The Youngest Texas Church Shooting Victim Was An 18-Month-Old Baby
A tragic mass shooting in Sutherland Springs, Texas, left at least 26 dead and 20 wounded Sunday. The pastor's 14-year-old daughter and an 18-month-old baby were among those killed in the Texas church, police announced Monday. Many victims have not yet been publicly identified, as their relatives must be notified first.
The scene at the church was devastating. According to the authorities, the majority of people in the small building were wounded. Of those killed, 25 were found dead either inside or outside the church, and one person died later at a hospital. Several of those who were shot were children, including the 14-year-old and 18-month-old, as well as a 5-year-old. The younger children's names have not been released, and the 5-year-old remained in surgery Sunday night. One single family lost eight relatives spanning three generations, including a pregnant woman and three of her children.
"Now most of our church family is gone. Our building is probably beyond repair," Sherri Pomeroy, the pastor's wife who lost her 14-year-old daughter, Annabelle, in the attack, told CNN. "As senseless as this tragedy was, our sweet Belle would not have been able to deal with losing so much family."
Pomeroy added about her daughter: "One thing that gives me a sliver of encouragement is the fact that Belle was surrounded by her church family that she loved fiercely, and vice versa."
A brother and sister revealed that both their parents were killed in the shooting. Bryan Holcombe had gone to the First Baptist Church on Sunday as a visiting pastor, and his wife, Karla, accompanied him. They both died in the attack. Scott, their 30-year-old son, told The New York Times that his pregnant sister-in-law, Crystal Holcombe, was also fatally shot.
"This is unimaginable," Scott told The Times. "My father was a good man, and he loved to preach. He had a good heart."
Sunday's attack was the deadliest mass shooting in modern Texas history and comes just a month after an attack in Las Vegas that became the nation's deadliest, leaving 58 dead and more than 500 injured.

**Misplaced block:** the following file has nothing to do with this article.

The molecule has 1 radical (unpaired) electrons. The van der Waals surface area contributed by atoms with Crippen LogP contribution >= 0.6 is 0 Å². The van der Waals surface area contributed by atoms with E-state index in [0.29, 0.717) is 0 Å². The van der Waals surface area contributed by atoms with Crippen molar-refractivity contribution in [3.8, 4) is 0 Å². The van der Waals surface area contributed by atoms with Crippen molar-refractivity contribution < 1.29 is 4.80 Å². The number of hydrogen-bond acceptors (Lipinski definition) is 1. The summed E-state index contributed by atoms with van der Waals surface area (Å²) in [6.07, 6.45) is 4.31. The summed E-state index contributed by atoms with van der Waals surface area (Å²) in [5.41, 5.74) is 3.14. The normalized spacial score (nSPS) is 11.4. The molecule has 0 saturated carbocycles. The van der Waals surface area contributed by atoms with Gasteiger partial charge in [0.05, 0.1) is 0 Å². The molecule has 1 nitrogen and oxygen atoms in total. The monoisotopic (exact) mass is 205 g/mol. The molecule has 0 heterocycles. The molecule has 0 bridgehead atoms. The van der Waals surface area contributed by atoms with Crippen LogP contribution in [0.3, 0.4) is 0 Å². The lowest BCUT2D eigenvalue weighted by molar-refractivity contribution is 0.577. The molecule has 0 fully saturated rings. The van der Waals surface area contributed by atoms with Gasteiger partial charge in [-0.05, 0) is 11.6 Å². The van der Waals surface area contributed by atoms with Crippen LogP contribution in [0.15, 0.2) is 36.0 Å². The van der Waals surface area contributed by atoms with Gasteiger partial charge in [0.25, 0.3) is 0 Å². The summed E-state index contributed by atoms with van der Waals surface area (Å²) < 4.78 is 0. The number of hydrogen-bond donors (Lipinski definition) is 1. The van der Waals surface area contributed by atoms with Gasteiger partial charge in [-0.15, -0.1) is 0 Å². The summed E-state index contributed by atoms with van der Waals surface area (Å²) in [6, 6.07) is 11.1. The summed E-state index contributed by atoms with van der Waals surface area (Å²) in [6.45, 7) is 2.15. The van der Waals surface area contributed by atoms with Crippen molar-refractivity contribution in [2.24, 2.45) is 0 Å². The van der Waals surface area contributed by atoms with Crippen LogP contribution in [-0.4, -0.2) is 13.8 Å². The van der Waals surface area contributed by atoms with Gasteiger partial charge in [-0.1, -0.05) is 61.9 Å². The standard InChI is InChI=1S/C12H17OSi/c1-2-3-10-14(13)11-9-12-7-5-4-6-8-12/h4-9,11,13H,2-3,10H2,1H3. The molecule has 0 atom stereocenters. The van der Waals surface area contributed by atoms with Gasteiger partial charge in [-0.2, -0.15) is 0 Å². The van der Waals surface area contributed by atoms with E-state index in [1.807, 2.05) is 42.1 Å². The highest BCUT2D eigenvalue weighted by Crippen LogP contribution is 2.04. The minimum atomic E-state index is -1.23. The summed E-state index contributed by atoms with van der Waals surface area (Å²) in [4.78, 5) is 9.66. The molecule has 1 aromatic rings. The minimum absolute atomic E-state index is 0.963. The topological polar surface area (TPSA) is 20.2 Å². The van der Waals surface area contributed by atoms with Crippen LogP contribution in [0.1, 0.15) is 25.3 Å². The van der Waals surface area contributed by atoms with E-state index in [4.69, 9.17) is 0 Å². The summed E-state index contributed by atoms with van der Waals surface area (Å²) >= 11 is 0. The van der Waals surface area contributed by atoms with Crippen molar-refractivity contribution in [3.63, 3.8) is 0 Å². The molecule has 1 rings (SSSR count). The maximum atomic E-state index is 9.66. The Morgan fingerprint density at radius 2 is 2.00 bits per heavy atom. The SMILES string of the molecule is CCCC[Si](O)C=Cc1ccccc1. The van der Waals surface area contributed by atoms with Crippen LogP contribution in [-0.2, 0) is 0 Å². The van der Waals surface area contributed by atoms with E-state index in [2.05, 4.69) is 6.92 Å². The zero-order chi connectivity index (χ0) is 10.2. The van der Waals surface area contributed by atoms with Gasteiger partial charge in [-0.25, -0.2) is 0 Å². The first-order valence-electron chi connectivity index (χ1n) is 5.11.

Opening fire on a church inevitably drew comparisons to the 2015 shooting that killed nine at the Emanuel African Methodist Episcopal Church in Charleston, South Carolina. However, that attack was racially motivated, carried out by a white man on a predominantly Black congregation, while the suspected shooter in Texas (who was also white) attacked a predominantly white church.
Domestic violence appears to have been a factor in the shooting. "We know that he had made threatening texts, and we can’t go into detail into that domestic situation that is continuing to be vetted and thoroughly investigated," said Freeman Martin, a Texas Department of Public Safety spokesperson, during a press conference Monday.
It's also known that the Texas suspect shouldn't have been able to legally buy a firearm, as he was dishonorably discharged from the Air Force after he was court-martialed for allegations that he assaulted his wife and child in 2012. CNN reports he bought a semi-automatic rifle in San Antonio, but didn't list his criminal record on the background check form. It's possible that went undetected because the Air Force failed to file his discharge records with the National Instant Criminal Background Check System.